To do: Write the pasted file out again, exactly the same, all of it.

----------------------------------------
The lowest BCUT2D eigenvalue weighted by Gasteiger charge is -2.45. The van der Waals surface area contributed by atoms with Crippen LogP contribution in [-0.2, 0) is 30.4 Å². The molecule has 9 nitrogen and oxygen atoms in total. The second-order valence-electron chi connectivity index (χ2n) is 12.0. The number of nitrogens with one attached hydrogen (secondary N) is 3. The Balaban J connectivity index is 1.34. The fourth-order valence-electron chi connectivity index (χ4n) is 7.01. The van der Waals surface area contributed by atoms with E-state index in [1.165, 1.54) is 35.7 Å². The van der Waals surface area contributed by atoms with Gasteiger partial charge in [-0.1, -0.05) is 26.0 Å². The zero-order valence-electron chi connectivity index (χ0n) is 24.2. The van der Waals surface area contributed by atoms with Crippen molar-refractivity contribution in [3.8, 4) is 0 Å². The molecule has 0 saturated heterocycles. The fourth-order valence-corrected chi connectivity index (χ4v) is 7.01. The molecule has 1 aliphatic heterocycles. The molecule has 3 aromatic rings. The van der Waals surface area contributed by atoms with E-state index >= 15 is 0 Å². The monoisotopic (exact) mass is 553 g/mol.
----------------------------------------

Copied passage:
The lowest BCUT2D eigenvalue weighted by Gasteiger charge is -2.45. The van der Waals surface area contributed by atoms with Crippen LogP contribution in [-0.2, 0) is 30.4 Å². The molecule has 9 nitrogen and oxygen atoms in total. The second-order valence-electron chi connectivity index (χ2n) is 12.0. The number of nitrogens with one attached hydrogen (secondary N) is 3. The Balaban J connectivity index is 1.34. The fourth-order valence-electron chi connectivity index (χ4n) is 7.01. The van der Waals surface area contributed by atoms with E-state index in [1.165, 1.54) is 35.7 Å². The van der Waals surface area contributed by atoms with Gasteiger partial charge in [-0.1, -0.05) is 26.0 Å². The zero-order valence-electron chi connectivity index (χ0n) is 24.2. The van der Waals surface area contributed by atoms with Crippen molar-refractivity contribution in [3.8, 4) is 0 Å². The molecule has 0 saturated heterocycles. The fourth-order valence-corrected chi connectivity index (χ4v) is 7.01. The molecule has 1 aliphatic heterocycles. The molecule has 3 aromatic rings. The van der Waals surface area contributed by atoms with E-state index >= 15 is 0 Å². The monoisotopic (exact) mass is 553 g/mol.